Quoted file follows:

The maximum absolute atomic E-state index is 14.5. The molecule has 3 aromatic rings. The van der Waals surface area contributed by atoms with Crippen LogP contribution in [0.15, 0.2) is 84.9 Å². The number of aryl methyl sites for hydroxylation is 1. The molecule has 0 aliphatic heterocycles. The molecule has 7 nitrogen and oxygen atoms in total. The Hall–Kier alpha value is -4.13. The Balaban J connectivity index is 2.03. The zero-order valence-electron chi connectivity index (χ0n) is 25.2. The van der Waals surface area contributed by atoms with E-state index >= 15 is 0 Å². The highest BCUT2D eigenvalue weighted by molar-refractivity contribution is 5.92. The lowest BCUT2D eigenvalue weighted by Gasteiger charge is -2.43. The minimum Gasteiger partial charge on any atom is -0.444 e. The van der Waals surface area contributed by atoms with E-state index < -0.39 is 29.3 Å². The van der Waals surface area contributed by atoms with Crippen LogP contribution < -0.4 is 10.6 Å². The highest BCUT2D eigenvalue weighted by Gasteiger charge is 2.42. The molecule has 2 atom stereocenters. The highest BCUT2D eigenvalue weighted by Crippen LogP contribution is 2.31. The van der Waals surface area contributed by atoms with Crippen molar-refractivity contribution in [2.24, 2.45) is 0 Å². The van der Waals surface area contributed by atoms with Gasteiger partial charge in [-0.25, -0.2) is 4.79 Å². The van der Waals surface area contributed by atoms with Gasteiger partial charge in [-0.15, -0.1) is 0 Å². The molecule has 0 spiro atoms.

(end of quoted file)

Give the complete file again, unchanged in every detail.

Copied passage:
The maximum absolute atomic E-state index is 14.5. The molecule has 3 aromatic rings. The van der Waals surface area contributed by atoms with Crippen LogP contribution in [0.15, 0.2) is 84.9 Å². The number of aryl methyl sites for hydroxylation is 1. The molecule has 0 aliphatic heterocycles. The molecule has 7 nitrogen and oxygen atoms in total. The Hall–Kier alpha value is -4.13. The Balaban J connectivity index is 2.03. The zero-order valence-electron chi connectivity index (χ0n) is 25.2. The van der Waals surface area contributed by atoms with E-state index >= 15 is 0 Å². The highest BCUT2D eigenvalue weighted by molar-refractivity contribution is 5.92. The lowest BCUT2D eigenvalue weighted by Gasteiger charge is -2.43. The minimum Gasteiger partial charge on any atom is -0.444 e. The van der Waals surface area contributed by atoms with E-state index < -0.39 is 29.3 Å². The van der Waals surface area contributed by atoms with Crippen LogP contribution < -0.4 is 10.6 Å². The highest BCUT2D eigenvalue weighted by Gasteiger charge is 2.42. The molecule has 2 atom stereocenters. The highest BCUT2D eigenvalue weighted by Crippen LogP contribution is 2.31. The van der Waals surface area contributed by atoms with Crippen molar-refractivity contribution in [2.24, 2.45) is 0 Å². The van der Waals surface area contributed by atoms with Gasteiger partial charge in [-0.25, -0.2) is 4.79 Å². The van der Waals surface area contributed by atoms with Gasteiger partial charge in [-0.15, -0.1) is 0 Å². The molecule has 0 spiro atoms.